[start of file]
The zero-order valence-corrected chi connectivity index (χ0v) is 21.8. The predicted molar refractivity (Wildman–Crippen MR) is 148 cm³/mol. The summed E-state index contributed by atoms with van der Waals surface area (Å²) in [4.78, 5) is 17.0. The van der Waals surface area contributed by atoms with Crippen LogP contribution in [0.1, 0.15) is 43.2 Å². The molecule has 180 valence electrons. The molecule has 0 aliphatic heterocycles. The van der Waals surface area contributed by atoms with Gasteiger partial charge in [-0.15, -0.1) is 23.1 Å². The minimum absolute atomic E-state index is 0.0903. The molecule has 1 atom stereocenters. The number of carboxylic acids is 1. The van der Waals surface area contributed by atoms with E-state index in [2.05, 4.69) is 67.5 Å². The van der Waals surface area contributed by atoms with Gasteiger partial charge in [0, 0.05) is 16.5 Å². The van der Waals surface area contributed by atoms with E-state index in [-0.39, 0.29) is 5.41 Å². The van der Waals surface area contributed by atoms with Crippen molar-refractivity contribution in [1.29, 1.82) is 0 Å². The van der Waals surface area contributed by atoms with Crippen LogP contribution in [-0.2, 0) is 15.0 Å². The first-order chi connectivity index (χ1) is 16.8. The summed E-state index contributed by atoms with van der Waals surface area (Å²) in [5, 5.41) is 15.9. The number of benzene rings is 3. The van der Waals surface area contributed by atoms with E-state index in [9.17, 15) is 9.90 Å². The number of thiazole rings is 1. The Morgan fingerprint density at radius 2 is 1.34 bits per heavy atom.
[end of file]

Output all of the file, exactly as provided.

The zero-order valence-corrected chi connectivity index (χ0v) is 21.8. The predicted molar refractivity (Wildman–Crippen MR) is 148 cm³/mol. The summed E-state index contributed by atoms with van der Waals surface area (Å²) in [4.78, 5) is 17.0. The van der Waals surface area contributed by atoms with Crippen LogP contribution in [0.1, 0.15) is 43.2 Å². The molecule has 180 valence electrons. The molecule has 0 aliphatic heterocycles. The van der Waals surface area contributed by atoms with Gasteiger partial charge in [-0.15, -0.1) is 23.1 Å². The minimum absolute atomic E-state index is 0.0903. The molecule has 1 atom stereocenters. The number of carboxylic acids is 1. The van der Waals surface area contributed by atoms with E-state index in [2.05, 4.69) is 67.5 Å². The van der Waals surface area contributed by atoms with Gasteiger partial charge in [0, 0.05) is 16.5 Å². The van der Waals surface area contributed by atoms with E-state index in [-0.39, 0.29) is 5.41 Å². The van der Waals surface area contributed by atoms with Crippen molar-refractivity contribution in [1.29, 1.82) is 0 Å². The van der Waals surface area contributed by atoms with Crippen LogP contribution in [-0.2, 0) is 15.0 Å². The first-order chi connectivity index (χ1) is 16.8. The summed E-state index contributed by atoms with van der Waals surface area (Å²) in [5, 5.41) is 15.9. The number of benzene rings is 3. The van der Waals surface area contributed by atoms with E-state index in [9.17, 15) is 9.90 Å². The number of thiazole rings is 1. The Morgan fingerprint density at radius 2 is 1.34 bits per heavy atom.